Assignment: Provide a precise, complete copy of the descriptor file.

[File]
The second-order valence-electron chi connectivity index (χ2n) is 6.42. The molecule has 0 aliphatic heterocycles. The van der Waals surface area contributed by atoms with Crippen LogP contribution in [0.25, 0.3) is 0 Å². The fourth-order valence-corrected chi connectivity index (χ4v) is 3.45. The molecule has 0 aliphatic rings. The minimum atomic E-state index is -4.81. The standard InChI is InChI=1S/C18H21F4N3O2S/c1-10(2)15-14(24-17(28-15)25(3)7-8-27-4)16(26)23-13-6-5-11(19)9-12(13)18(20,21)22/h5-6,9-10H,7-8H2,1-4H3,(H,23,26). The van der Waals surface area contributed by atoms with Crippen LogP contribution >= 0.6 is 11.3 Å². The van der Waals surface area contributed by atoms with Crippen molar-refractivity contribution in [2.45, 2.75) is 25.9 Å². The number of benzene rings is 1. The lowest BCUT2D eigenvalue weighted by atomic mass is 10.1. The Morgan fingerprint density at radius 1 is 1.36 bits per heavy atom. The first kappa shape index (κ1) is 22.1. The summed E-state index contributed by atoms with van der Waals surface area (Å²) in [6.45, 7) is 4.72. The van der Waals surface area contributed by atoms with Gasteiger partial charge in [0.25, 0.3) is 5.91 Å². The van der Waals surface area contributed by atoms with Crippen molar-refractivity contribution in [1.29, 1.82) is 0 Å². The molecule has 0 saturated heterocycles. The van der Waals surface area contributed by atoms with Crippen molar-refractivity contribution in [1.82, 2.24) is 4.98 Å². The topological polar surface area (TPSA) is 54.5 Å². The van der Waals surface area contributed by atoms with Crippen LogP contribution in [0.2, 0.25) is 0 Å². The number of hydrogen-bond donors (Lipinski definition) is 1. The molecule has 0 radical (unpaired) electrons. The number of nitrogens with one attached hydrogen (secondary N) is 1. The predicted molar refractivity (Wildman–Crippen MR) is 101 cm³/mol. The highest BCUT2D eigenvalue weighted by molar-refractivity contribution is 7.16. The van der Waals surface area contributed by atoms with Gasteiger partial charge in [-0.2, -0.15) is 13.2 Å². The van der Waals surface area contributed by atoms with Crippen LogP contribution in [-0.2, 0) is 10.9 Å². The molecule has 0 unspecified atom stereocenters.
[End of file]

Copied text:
The second-order valence-electron chi connectivity index (χ2n) is 6.42. The molecule has 0 aliphatic heterocycles. The van der Waals surface area contributed by atoms with Crippen LogP contribution in [0.25, 0.3) is 0 Å². The fourth-order valence-corrected chi connectivity index (χ4v) is 3.45. The molecule has 0 aliphatic rings. The minimum atomic E-state index is -4.81. The standard InChI is InChI=1S/C18H21F4N3O2S/c1-10(2)15-14(24-17(28-15)25(3)7-8-27-4)16(26)23-13-6-5-11(19)9-12(13)18(20,21)22/h5-6,9-10H,7-8H2,1-4H3,(H,23,26). The van der Waals surface area contributed by atoms with Crippen LogP contribution >= 0.6 is 11.3 Å². The van der Waals surface area contributed by atoms with Crippen molar-refractivity contribution in [2.45, 2.75) is 25.9 Å². The number of benzene rings is 1. The lowest BCUT2D eigenvalue weighted by atomic mass is 10.1. The Morgan fingerprint density at radius 1 is 1.36 bits per heavy atom. The first kappa shape index (κ1) is 22.1. The summed E-state index contributed by atoms with van der Waals surface area (Å²) in [6.45, 7) is 4.72. The van der Waals surface area contributed by atoms with Gasteiger partial charge in [0.25, 0.3) is 5.91 Å². The van der Waals surface area contributed by atoms with Crippen molar-refractivity contribution in [1.29, 1.82) is 0 Å². The molecule has 0 saturated heterocycles. The van der Waals surface area contributed by atoms with Crippen molar-refractivity contribution in [1.82, 2.24) is 4.98 Å². The topological polar surface area (TPSA) is 54.5 Å². The van der Waals surface area contributed by atoms with Crippen LogP contribution in [0.2, 0.25) is 0 Å². The number of hydrogen-bond donors (Lipinski definition) is 1. The molecule has 0 radical (unpaired) electrons. The number of nitrogens with one attached hydrogen (secondary N) is 1. The predicted molar refractivity (Wildman–Crippen MR) is 101 cm³/mol. The highest BCUT2D eigenvalue weighted by molar-refractivity contribution is 7.16. The van der Waals surface area contributed by atoms with Gasteiger partial charge in [-0.2, -0.15) is 13.2 Å². The van der Waals surface area contributed by atoms with Crippen LogP contribution in [-0.2, 0) is 10.9 Å². The molecule has 0 unspecified atom stereocenters.